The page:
It is also firmly settled that there are five ways of establishing title to land. These are by traditional evidence, production of documents of title duly authenticated in the sense that their due execution must be proved; by positive acts of ownership extending over a sufficient length of time; by acts of long possession and enjoyment of the land; by proof of possession of connected or adjacent land in circumstances rendering it probable that the owner of such connected or adjacent land would in addition be the owner of the land in dispute. The establishment of one of the five ways is sufficient proof of ownership. See Ayoola v. Odofin (1984) II SC 120 and Nkado v. Obiano (1997) 9 NWLR (pt.503) 31.
A person who claims declaration of title to land has the burden of setting out clearly by who and how the land was founded and the names of persons who had exercised acts of ownership to the land before it devolved upon him. See Olokotintin v. Sarumi (2002) 13 NWLR (pt.784) 307.
The Respondents pleaded and testified to the fact that their great grandfather Chief Isok deforested the land in dispute. Akpan Isok inherited the land in dispute. Asuquo Effiong Akpan, 1st Respondent’s father inherited it. Asuquo built a bungalow on the land and settled there. 1st Respondent’s brother Elvis Asuquo lived on the land until 2003 when he died.
In 2003, a dispute over the land between the Appellants and the 1st and 2nd Respondents’ family went before the Village Council of Ifa Ikot Idang and was resolved in favour of the Respondents. The Appellants admitted that there was arbitration by the village council on the dispute but claimed that the dispute was not determined because the plaintiff, 1st Respondent’s brother died. The claim by the Appellants that the dispute was not determined is not borne out of Exhibit 2. Exhibit 2 contains the verdict of the village council. Verdict 1 of the council reads thus:
“1. The land so popularly known and addressed as Asuquo Effiongs compound in Ifa Ikot Abia Nkpo will still remain as such.”
This verdict clearly confirms the evidence of the Respondents that the council found that the land belonged to them. The Court below erred when it interpreted verdict 4 of Exhibit 2 as evidence of purchase of the land by the 1st Respondent’s brother. As the council found that the land belongs to 1st Respondent’s brother, the N800 referred to in verdict 4 could not be purchase money. Surely Exhibit 2 has not only given a fillip to the case of the Respondents but has also confirmed their evidence that the land is their own. The Respondents testified to the fact that their great grandfather founded the land and gave the names of those who had exercised acts of ownership over the land before it devolved on the Respondents. The Court below rightly found that evidence of PW1 was not discredited. Even that of the PW2 was not discredited. The evidence of PW1 and PW2 was accredited rather by the evidence of DW1 and DW2 under cross examination. Under cross examination, the DW1 stated thus: “only the father of the 1st plaintiff lived on the land.” See page 323 of the record. DW2 said, “I visited the land before payment. I saw trees, mud house – dilapidated….” This evidence has confirmed the evidence of PW2 that before the land was cleared by the 3rd Appellant, she went and took photographs Exhibits 6, 7, 8 and 9 of the existing structure on the land including trees.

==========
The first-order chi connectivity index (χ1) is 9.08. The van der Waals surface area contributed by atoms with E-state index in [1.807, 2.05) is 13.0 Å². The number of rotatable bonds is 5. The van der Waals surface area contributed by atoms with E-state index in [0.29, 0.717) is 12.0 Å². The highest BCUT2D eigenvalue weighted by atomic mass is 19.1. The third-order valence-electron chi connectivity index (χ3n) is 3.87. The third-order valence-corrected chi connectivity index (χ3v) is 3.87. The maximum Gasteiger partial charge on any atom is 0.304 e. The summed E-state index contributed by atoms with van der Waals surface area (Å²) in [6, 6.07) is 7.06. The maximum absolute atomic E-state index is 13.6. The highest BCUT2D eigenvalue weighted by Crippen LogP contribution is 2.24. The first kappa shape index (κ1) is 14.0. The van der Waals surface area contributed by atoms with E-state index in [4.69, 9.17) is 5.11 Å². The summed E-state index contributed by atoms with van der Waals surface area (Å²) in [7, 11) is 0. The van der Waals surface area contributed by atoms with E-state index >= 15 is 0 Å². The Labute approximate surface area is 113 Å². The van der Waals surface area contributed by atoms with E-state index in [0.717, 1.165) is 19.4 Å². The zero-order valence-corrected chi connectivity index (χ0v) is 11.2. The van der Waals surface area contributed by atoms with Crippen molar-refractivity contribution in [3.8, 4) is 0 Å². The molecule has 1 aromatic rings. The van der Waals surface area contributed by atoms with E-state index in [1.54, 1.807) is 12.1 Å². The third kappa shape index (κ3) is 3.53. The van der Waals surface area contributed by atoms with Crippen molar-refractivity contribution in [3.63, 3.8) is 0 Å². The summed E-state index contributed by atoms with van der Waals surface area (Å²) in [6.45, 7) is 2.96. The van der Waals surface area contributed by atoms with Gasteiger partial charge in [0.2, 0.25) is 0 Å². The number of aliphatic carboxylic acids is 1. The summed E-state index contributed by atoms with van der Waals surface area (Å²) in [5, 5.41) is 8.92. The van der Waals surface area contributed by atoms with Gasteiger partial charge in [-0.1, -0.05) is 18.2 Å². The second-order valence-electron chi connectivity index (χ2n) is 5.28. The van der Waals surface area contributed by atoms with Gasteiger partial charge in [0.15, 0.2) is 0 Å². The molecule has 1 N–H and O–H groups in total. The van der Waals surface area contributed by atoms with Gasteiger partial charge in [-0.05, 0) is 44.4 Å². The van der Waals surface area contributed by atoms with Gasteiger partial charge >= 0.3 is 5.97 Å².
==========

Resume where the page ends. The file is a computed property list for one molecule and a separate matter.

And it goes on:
It is clear from the foregoing that Issue 1 should be resolved against the Appellants and in favour of the Respondents as the Respondents proved their claim for a declaration of title to the land in dispute.
On the counterclaim of the Appellants, 1st and 2nd Appellants averred in their statement of defence thus:
“Okon Uwene the grandfather of 1st and 2nd Defendant inherited the subject matter from his ancestors who deforested the land from time immemorial.”
I am in entire agreement with the Court below that the 1st and 2nd Appellants did not plead and prove the particulars of their “ancestors who deforested the land from time immemorial” through whom their grandfather Okon Uwene inherited the land in dispute before passing it on to them. No witness was called by the 1st and 2nd Appellants to substantiate their averments in paragraph 13 (d) – (m) of the statement of defence.
Having not led evidence to establish their claim to the land, it follows that they had no title to transfer to anybody. They had nothing to transfer to Nung Edere family who purportedly sold to the 3rd Appellant.
The counterclaim of the Appellants had no basis. Issue 2 is also resolved against the Appellants and in favour of the Respondents.
The appeal lacks merit and is hereby dismissed. The judgment of the Court below is affirmed by me.